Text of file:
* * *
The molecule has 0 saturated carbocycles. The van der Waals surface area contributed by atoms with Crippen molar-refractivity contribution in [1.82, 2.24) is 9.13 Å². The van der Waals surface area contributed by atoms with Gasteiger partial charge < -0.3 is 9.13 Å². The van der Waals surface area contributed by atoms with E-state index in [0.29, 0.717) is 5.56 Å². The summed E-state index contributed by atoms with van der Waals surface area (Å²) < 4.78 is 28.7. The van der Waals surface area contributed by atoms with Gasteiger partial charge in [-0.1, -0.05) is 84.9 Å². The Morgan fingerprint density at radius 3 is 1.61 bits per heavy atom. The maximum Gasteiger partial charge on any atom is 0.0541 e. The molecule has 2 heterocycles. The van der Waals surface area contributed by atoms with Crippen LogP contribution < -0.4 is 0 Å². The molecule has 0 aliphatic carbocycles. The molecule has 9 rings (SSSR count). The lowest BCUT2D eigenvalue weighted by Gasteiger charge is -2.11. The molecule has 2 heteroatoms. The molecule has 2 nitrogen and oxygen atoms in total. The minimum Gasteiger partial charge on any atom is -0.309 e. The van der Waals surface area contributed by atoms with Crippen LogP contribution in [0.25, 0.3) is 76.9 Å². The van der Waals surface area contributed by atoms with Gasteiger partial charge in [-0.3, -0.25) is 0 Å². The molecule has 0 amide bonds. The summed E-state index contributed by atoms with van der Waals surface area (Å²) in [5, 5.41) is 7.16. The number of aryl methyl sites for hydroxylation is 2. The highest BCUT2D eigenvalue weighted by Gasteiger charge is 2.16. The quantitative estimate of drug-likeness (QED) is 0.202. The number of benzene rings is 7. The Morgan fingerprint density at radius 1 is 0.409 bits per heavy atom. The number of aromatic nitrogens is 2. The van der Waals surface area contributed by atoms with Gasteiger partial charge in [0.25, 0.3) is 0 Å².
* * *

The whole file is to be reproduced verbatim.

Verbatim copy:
The molecule has 0 saturated carbocycles. The van der Waals surface area contributed by atoms with Crippen molar-refractivity contribution in [1.82, 2.24) is 9.13 Å². The van der Waals surface area contributed by atoms with Gasteiger partial charge < -0.3 is 9.13 Å². The van der Waals surface area contributed by atoms with E-state index in [0.29, 0.717) is 5.56 Å². The summed E-state index contributed by atoms with van der Waals surface area (Å²) < 4.78 is 28.7. The van der Waals surface area contributed by atoms with Gasteiger partial charge in [-0.1, -0.05) is 84.9 Å². The Morgan fingerprint density at radius 3 is 1.61 bits per heavy atom. The maximum Gasteiger partial charge on any atom is 0.0541 e. The molecule has 2 heterocycles. The van der Waals surface area contributed by atoms with Crippen LogP contribution < -0.4 is 0 Å². The molecule has 0 aliphatic carbocycles. The molecule has 9 rings (SSSR count). The lowest BCUT2D eigenvalue weighted by Gasteiger charge is -2.11. The molecule has 2 heteroatoms. The molecule has 2 nitrogen and oxygen atoms in total. The minimum Gasteiger partial charge on any atom is -0.309 e. The van der Waals surface area contributed by atoms with Crippen LogP contribution in [0.25, 0.3) is 76.9 Å². The van der Waals surface area contributed by atoms with Gasteiger partial charge in [-0.3, -0.25) is 0 Å². The molecule has 0 amide bonds. The summed E-state index contributed by atoms with van der Waals surface area (Å²) in [5, 5.41) is 7.16. The number of aryl methyl sites for hydroxylation is 2. The highest BCUT2D eigenvalue weighted by Gasteiger charge is 2.16. The quantitative estimate of drug-likeness (QED) is 0.202. The number of benzene rings is 7. The Morgan fingerprint density at radius 1 is 0.409 bits per heavy atom. The number of aromatic nitrogens is 2. The van der Waals surface area contributed by atoms with Gasteiger partial charge in [0.25, 0.3) is 0 Å².